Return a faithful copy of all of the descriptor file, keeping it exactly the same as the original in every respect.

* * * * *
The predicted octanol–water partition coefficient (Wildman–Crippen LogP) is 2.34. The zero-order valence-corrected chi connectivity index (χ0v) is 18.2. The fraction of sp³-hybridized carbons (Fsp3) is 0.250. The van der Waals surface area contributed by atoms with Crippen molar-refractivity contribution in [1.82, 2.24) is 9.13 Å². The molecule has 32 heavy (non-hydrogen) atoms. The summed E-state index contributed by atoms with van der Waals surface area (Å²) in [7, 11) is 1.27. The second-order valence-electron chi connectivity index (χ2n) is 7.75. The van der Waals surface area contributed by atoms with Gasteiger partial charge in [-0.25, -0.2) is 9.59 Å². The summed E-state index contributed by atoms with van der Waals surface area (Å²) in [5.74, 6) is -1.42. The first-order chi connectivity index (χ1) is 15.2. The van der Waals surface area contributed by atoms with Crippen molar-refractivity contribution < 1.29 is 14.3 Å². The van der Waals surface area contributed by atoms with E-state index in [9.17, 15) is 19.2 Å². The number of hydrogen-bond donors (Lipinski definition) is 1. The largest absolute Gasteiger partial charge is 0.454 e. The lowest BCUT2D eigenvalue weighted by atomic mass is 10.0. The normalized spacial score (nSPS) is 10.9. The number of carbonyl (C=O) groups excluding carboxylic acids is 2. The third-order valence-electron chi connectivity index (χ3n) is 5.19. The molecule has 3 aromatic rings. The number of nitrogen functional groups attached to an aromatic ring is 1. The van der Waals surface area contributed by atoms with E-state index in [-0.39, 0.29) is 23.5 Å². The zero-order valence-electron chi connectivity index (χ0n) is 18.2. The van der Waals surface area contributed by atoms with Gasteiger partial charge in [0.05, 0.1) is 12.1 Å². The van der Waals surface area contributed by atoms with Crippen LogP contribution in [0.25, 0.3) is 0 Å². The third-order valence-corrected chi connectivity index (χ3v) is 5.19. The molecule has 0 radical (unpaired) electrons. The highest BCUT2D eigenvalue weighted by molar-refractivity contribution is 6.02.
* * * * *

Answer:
The predicted octanol–water partition coefficient (Wildman–Crippen LogP) is 2.34. The zero-order valence-corrected chi connectivity index (χ0v) is 18.2. The fraction of sp³-hybridized carbons (Fsp3) is 0.250. The van der Waals surface area contributed by atoms with Crippen molar-refractivity contribution in [1.82, 2.24) is 9.13 Å². The molecule has 32 heavy (non-hydrogen) atoms. The summed E-state index contributed by atoms with van der Waals surface area (Å²) in [7, 11) is 1.27. The second-order valence-electron chi connectivity index (χ2n) is 7.75. The van der Waals surface area contributed by atoms with Gasteiger partial charge in [-0.25, -0.2) is 9.59 Å². The summed E-state index contributed by atoms with van der Waals surface area (Å²) in [5.74, 6) is -1.42. The first-order chi connectivity index (χ1) is 15.2. The van der Waals surface area contributed by atoms with Crippen molar-refractivity contribution < 1.29 is 14.3 Å². The van der Waals surface area contributed by atoms with E-state index in [9.17, 15) is 19.2 Å². The number of hydrogen-bond donors (Lipinski definition) is 1. The largest absolute Gasteiger partial charge is 0.454 e. The lowest BCUT2D eigenvalue weighted by atomic mass is 10.0. The normalized spacial score (nSPS) is 10.9. The number of carbonyl (C=O) groups excluding carboxylic acids is 2. The third-order valence-electron chi connectivity index (χ3n) is 5.19. The molecule has 3 aromatic rings. The number of nitrogen functional groups attached to an aromatic ring is 1. The van der Waals surface area contributed by atoms with E-state index in [-0.39, 0.29) is 23.5 Å². The zero-order valence-electron chi connectivity index (χ0n) is 18.2. The van der Waals surface area contributed by atoms with Gasteiger partial charge in [0.05, 0.1) is 12.1 Å². The van der Waals surface area contributed by atoms with Crippen LogP contribution in [0.25, 0.3) is 0 Å². The third-order valence-corrected chi connectivity index (χ3v) is 5.19. The molecule has 0 radical (unpaired) electrons. The highest BCUT2D eigenvalue weighted by molar-refractivity contribution is 6.02.